Gunhild Hagestad, Adjunct Professor of Sociology at CWRU and an internationally recognized leader in the sociology of age and the life course and related fields, delivered a lecture on January 20 entitled “How does a lifelong life-course researcher respond to a call for personal perspectives on aging?”
Drawing on classic sociological analyses of the stranger, Professor Hagestad observed that gerontology as a field has done little to redress the culture practice of treating older adults as “strangers”. She argued that too often, scholars of age use an “othering” approach of alienating the aging experience from the agenda of exploring humanity.
During her visit, Gunhild also led a meeting with graduate students organized by the Sociology Graduate Student Association, and provided constructive suggestions to each individual’s research interest. Although it was the first time she had met many current graduate students, her spirit of mentorship was evident through her open-mindedness and her willingness to facilitate young researchers’ intellectual growth. Instead of examining the impossibility in our research agenda, she highlighted the possibility and extended the potential directions that we can pursue in our future research.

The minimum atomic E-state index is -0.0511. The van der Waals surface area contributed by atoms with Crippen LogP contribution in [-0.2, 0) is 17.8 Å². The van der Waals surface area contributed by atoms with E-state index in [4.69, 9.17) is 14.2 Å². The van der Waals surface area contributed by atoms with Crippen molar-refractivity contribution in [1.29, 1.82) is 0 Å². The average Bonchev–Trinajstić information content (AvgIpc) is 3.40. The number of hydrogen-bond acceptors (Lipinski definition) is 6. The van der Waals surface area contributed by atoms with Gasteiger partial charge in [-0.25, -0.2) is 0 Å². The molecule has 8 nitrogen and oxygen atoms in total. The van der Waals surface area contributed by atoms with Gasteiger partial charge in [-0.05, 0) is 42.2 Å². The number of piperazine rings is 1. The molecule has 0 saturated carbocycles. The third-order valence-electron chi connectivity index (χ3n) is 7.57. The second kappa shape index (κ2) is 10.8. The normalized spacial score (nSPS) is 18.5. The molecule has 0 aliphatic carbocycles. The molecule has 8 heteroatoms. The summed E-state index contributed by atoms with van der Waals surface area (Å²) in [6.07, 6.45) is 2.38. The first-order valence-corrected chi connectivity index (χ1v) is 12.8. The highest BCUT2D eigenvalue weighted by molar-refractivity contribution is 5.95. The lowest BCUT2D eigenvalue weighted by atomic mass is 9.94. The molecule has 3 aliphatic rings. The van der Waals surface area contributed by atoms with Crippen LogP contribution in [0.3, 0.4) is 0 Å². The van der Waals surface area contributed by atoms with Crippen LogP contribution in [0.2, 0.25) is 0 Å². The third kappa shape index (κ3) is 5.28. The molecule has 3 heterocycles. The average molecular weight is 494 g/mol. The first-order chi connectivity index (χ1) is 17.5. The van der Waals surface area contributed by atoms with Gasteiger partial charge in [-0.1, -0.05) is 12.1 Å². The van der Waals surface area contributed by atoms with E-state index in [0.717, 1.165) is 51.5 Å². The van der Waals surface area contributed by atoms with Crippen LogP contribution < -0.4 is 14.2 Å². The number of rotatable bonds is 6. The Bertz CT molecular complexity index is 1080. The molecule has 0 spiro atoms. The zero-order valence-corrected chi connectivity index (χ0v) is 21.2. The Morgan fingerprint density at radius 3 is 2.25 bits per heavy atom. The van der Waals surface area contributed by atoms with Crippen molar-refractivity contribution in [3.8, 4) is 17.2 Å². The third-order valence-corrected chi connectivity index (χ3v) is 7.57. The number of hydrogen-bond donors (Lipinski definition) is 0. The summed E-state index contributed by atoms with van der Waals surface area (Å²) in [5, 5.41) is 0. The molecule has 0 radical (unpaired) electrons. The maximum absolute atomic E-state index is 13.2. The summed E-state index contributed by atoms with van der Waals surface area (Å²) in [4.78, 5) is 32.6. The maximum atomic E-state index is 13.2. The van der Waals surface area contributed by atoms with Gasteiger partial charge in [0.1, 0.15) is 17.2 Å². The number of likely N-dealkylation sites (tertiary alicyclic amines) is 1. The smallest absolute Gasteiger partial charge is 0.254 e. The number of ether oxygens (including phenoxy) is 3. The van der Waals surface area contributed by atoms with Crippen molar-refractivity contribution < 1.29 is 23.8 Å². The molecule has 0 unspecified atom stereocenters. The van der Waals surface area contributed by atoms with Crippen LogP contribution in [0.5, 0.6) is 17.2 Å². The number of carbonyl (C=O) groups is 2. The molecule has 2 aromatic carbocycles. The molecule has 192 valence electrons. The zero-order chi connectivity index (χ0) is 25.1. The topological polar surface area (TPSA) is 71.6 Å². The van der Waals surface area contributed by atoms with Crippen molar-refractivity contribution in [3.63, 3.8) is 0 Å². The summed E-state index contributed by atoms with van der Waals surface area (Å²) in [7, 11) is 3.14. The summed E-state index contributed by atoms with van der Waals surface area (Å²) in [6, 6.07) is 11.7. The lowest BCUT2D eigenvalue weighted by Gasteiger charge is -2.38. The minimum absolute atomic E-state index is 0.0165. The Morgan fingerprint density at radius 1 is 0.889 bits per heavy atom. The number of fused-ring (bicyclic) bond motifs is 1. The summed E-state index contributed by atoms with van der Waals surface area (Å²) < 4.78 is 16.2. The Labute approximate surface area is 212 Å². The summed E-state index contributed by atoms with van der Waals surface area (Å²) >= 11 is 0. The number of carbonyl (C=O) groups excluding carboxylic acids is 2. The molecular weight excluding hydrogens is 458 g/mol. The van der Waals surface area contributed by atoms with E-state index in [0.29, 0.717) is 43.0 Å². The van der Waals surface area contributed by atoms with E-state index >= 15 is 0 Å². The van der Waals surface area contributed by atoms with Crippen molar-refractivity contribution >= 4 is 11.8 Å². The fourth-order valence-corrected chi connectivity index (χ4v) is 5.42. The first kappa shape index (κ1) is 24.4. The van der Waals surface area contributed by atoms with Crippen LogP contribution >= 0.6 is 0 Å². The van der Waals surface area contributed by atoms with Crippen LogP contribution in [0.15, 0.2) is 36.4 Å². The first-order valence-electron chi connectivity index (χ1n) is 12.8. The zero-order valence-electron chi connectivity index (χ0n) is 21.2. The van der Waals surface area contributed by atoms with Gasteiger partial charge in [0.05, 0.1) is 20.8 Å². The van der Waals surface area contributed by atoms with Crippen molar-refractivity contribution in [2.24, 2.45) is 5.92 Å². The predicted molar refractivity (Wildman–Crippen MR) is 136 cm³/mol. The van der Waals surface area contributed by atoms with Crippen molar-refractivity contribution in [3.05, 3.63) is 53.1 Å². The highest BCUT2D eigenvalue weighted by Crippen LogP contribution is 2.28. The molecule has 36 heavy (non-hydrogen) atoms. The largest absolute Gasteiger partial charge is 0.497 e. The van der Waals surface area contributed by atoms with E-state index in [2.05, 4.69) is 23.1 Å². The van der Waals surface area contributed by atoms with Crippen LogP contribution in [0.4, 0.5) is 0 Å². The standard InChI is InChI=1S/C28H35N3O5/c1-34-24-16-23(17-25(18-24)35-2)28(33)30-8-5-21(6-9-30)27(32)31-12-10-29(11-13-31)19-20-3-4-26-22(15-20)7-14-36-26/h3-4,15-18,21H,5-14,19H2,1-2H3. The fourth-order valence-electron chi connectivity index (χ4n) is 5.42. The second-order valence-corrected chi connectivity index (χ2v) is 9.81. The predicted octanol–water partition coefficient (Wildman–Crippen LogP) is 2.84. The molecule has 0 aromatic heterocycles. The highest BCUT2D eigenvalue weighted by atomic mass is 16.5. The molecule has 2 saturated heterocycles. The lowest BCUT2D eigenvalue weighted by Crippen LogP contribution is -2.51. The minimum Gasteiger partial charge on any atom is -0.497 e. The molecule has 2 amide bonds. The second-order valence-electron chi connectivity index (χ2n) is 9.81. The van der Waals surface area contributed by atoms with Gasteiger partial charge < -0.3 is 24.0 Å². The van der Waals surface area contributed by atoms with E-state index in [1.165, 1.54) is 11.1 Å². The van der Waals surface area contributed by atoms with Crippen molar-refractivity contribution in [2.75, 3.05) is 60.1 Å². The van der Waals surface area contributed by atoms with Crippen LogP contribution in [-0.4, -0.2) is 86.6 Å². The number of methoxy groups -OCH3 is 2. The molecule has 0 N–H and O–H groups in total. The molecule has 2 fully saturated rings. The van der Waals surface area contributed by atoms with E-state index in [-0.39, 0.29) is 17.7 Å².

Knowledge is not what distinguishes us, but what unites us. Dr. Hagestad’s presence reminds us of how to use the knowledge to bridge the communication between groups differentiated by age and how to dissolve the boundaries drawn in an age-segregated society.